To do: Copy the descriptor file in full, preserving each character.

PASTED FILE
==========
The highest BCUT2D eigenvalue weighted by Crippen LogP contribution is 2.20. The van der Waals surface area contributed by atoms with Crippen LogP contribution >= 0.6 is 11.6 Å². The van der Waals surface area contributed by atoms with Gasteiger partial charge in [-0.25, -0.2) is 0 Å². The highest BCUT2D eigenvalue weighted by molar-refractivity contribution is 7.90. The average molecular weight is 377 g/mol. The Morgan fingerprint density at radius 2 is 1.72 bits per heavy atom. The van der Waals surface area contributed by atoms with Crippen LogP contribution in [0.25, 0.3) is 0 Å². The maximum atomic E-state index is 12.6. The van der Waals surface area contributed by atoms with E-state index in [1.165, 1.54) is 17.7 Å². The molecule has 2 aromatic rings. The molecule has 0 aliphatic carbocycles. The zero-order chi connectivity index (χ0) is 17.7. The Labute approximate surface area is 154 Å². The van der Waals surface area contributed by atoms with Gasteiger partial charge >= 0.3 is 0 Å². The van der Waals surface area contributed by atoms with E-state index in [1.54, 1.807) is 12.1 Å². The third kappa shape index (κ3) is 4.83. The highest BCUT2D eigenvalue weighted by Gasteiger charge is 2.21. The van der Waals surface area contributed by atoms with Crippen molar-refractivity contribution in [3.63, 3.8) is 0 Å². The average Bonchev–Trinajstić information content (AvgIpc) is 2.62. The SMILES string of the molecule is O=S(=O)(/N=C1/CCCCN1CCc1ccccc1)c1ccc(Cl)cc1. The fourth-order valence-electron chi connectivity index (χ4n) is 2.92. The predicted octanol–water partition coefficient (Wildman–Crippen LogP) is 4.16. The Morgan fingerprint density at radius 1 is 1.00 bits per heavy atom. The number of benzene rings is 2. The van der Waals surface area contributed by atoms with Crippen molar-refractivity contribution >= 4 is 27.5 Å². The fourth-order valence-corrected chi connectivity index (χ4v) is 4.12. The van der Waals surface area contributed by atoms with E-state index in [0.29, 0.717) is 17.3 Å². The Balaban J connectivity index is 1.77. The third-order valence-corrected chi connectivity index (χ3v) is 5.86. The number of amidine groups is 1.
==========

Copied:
The highest BCUT2D eigenvalue weighted by Crippen LogP contribution is 2.20. The van der Waals surface area contributed by atoms with Crippen LogP contribution >= 0.6 is 11.6 Å². The van der Waals surface area contributed by atoms with Gasteiger partial charge in [-0.25, -0.2) is 0 Å². The highest BCUT2D eigenvalue weighted by molar-refractivity contribution is 7.90. The average molecular weight is 377 g/mol. The Morgan fingerprint density at radius 2 is 1.72 bits per heavy atom. The van der Waals surface area contributed by atoms with Crippen LogP contribution in [0.25, 0.3) is 0 Å². The maximum atomic E-state index is 12.6. The van der Waals surface area contributed by atoms with E-state index in [1.165, 1.54) is 17.7 Å². The molecule has 2 aromatic rings. The molecule has 0 aliphatic carbocycles. The zero-order chi connectivity index (χ0) is 17.7. The Labute approximate surface area is 154 Å². The van der Waals surface area contributed by atoms with Gasteiger partial charge >= 0.3 is 0 Å². The van der Waals surface area contributed by atoms with E-state index in [1.54, 1.807) is 12.1 Å². The third kappa shape index (κ3) is 4.83. The highest BCUT2D eigenvalue weighted by Gasteiger charge is 2.21. The van der Waals surface area contributed by atoms with Crippen molar-refractivity contribution in [3.63, 3.8) is 0 Å². The average Bonchev–Trinajstić information content (AvgIpc) is 2.62. The SMILES string of the molecule is O=S(=O)(/N=C1/CCCCN1CCc1ccccc1)c1ccc(Cl)cc1. The fourth-order valence-electron chi connectivity index (χ4n) is 2.92. The predicted octanol–water partition coefficient (Wildman–Crippen LogP) is 4.16. The Morgan fingerprint density at radius 1 is 1.00 bits per heavy atom. The number of benzene rings is 2. The van der Waals surface area contributed by atoms with Crippen molar-refractivity contribution >= 4 is 27.5 Å². The fourth-order valence-corrected chi connectivity index (χ4v) is 4.12. The van der Waals surface area contributed by atoms with E-state index in [0.29, 0.717) is 17.3 Å². The Balaban J connectivity index is 1.77. The third-order valence-corrected chi connectivity index (χ3v) is 5.86. The number of amidine groups is 1.